What does flushable really mean?

The consumer trend for trading toilet paper for wipes is constipating sewers worldwide. NZ company Cottonsoft Limited believes it has come up with a solution – flushable wipes that are also biodegradable and dispersable. 

Fatbergs have been making the news a lot recently and the picture is not very pretty.

Our drains are struggling with obesity because of what we are feeding them by flushing wet wipes down the loo, and oils and cooking fats down the sink. Mixed together they form giant fatbergs (lumps of congealed fat, wet wipes and sanitary towels) which are not only causing costly damage but also the unpleasant task of their removal. 

In 2015 a 10-tonne, 40 metre-long fatberg was removed from a London sewer. Two years earlier workers spent four days clearing an 80 metre fatberg weighing 15 tonnes from underneath Shepherds Bush Road. Across the ditch in Sydney wet wipes are a 500 tonne per year problem according to Sydney Water because that is how many wipes it is removing from the system. In March this year the Sydney Morning Herald reported that one plumber manually removed a 12-metre block of wipes that a family had flushed down the toilet.

The impact on the environment can also be dramatic, with overflows caused by sewer blockages impacting on local creeks, rivers and even beaches.

Closer to home wet wipes have cost Whangarei District Council almost $100,000 in blockages in the past year. 

In the UK one in five people admit to flushing wet wipes down the loo, according to research by Thames Valley. Part of the problem is that many of the wipes on the market, which are marketed as flushable, flush but don’t disintegrate. 

Another big part of the problem is that woven cloths, baby wipes, kitchen wipes and bathroom cleaning wipes are going into the New Zealand sewer system, even though they should not be flushed. They are not breaking down in water like toilet paper, get snagged on pipes or tree roots, snowball and clog up the drains.

It has inspired wipes manufacturers, including NZ company Cottonsoft Limited, to come up with a better solution.

After two years of development, applying learnings from global and local bodies, council water care providers and NZ plumbing groups, as well as independent testing by CitiLab in Dunedin (agitators, slosh box tests, plus multiple quality control tests of tensile strength, thickness and tissue weights),  Cottonsoft has brought Paseo Wipes onto the market: an ultrasoft wipe made from natural fibres (paper) with a cross directional and machine directional tensile strength which means the paper rips and tears easily. Paseo wipes are biodegradable, free from inks, dyes or perfumes, alcohol- and soap-free, and contain aloe vera which is gentle on the skin and environment. They also carry the Cottonsoft Hydro Care mark, which is the company’s guarantee that these wipes are within pre-determined quality criteria ensuring they are ultrasoft, flushable, dispersible and biodegradable.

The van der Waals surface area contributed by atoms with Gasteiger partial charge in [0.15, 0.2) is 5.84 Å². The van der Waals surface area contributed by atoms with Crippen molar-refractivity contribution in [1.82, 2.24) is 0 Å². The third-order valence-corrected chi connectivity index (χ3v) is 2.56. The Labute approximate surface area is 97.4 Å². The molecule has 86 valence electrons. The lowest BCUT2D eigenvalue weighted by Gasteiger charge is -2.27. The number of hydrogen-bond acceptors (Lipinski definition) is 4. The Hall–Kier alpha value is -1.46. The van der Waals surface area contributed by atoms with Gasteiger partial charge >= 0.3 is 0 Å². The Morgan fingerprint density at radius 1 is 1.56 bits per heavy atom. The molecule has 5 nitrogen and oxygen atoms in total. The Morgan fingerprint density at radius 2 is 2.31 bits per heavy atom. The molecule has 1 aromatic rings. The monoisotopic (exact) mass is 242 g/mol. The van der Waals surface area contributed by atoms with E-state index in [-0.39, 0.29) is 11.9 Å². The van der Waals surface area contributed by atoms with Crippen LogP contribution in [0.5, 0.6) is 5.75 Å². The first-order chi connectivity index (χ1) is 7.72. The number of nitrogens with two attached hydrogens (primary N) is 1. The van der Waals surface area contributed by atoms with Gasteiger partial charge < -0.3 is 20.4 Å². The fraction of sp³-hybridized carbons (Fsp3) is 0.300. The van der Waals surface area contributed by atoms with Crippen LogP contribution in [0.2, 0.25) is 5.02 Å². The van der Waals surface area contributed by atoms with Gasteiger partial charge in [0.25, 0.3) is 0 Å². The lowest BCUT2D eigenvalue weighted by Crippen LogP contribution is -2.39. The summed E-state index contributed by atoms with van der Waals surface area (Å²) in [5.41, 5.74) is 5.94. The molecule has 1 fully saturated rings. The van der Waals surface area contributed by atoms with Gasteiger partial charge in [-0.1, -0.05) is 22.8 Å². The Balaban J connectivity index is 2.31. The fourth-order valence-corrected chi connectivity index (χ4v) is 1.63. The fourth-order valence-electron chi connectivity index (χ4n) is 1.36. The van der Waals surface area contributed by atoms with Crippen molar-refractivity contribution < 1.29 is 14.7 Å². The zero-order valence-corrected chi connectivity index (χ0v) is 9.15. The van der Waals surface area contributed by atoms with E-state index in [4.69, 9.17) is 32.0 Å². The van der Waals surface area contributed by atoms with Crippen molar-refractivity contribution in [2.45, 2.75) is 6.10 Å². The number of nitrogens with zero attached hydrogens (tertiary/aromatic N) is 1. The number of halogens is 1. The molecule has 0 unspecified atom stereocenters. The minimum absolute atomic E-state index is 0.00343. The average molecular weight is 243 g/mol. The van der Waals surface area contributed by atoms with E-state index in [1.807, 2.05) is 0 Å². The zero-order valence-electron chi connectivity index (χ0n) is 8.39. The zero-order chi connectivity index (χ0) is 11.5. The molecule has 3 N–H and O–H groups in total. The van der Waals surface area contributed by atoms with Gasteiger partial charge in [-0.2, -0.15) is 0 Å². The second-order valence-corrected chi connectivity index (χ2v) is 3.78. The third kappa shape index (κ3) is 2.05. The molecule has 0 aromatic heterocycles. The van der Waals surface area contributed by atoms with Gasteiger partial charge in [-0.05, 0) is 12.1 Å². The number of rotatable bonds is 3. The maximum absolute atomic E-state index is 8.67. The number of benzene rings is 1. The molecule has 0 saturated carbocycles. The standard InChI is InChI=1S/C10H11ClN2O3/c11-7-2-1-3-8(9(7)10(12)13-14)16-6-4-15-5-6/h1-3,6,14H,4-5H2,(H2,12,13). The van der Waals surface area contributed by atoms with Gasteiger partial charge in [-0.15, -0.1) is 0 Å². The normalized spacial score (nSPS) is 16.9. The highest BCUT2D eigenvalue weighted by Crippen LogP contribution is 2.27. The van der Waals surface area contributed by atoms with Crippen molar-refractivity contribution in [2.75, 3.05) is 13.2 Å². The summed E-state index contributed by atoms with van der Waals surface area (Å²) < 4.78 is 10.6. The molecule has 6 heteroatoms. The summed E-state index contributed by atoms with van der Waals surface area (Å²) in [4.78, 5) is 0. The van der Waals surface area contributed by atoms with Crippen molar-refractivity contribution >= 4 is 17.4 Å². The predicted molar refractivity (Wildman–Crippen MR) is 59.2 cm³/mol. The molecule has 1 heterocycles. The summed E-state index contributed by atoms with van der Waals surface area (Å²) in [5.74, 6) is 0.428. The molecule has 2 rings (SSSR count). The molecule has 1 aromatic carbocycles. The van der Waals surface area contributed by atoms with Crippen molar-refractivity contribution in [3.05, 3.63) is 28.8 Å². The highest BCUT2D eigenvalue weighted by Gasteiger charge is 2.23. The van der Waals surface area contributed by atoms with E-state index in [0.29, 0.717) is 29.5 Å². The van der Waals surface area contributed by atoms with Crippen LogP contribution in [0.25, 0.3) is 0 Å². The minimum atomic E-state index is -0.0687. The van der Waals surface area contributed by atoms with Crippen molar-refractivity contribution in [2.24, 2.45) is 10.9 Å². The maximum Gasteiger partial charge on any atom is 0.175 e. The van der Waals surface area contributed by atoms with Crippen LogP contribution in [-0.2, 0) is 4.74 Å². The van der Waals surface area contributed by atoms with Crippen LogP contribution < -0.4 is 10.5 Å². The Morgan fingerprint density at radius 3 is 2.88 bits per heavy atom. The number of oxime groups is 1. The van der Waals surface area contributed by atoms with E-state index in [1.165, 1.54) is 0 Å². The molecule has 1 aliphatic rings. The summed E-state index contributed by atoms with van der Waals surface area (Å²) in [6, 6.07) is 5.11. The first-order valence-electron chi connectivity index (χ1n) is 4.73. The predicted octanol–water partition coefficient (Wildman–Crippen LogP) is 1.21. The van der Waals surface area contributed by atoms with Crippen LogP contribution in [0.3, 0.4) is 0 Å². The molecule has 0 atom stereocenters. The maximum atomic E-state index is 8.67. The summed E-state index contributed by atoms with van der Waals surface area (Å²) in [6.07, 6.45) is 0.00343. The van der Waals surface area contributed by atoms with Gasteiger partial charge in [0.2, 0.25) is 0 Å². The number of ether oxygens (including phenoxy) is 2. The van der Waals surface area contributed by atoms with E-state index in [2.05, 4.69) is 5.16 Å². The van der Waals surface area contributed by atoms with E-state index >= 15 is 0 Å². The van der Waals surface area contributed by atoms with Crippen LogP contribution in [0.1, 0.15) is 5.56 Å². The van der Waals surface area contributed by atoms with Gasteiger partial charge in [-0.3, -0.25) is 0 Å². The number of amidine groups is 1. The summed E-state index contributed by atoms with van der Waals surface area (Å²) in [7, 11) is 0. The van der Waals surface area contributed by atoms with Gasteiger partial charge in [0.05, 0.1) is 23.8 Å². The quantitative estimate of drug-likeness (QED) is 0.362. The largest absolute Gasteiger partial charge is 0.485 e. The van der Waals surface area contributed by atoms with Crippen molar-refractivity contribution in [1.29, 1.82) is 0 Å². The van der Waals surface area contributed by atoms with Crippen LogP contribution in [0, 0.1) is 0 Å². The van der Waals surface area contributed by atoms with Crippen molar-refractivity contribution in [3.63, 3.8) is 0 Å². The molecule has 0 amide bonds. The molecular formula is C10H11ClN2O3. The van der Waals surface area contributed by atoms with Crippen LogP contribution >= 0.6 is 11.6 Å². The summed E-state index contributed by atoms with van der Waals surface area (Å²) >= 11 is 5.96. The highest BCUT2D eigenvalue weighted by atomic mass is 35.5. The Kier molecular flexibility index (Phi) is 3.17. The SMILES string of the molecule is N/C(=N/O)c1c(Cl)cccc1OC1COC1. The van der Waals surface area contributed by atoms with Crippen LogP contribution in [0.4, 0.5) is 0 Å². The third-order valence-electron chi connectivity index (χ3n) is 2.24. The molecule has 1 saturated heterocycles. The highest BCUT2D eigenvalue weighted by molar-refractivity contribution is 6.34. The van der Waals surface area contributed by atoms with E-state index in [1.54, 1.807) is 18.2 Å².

“There is currently no industry standard for flushable wipes though the INDA/EDANA guidelines, that our wipes comply with, seem the most relevant for New Zealand systems,” says Cottonsoft category marketing manager Malcolm Everts. “The Hydro Care mark is not just a test, it’s an ongoing commitment.”

Understandably, water authorities and local bodies are reluctant to endorse any wipe as flushable, taking the view that while some of the newly formulated and improved wipes by leading manufacturers do break down more quickly, they don’t break down quickly enough. 

“The truth about wipes is that they are really good to use,” Everts says. “Trying to change consumer behaviour to stop people from using them is one thing, or you can actually make sure that whatever they’re using is less bad for the environment.” This has been Cottonsoft’s approach with Paseo. The company has also developed a flushable hand towel, because people sometimes flush these in public loos, causing blockages. However, on industry advice Cottonsoft has chosen not to promote these. “The problem comes when we start telling people that it’s okay to flush our hand towels because there’s the risk people will start flushing other brands’ hand towels that are not flushable. So even though we have a solution, if we start advertising that, then we can actually create more of a problem,” says Everts. “And what has happened with wipes is a great example of that.” 

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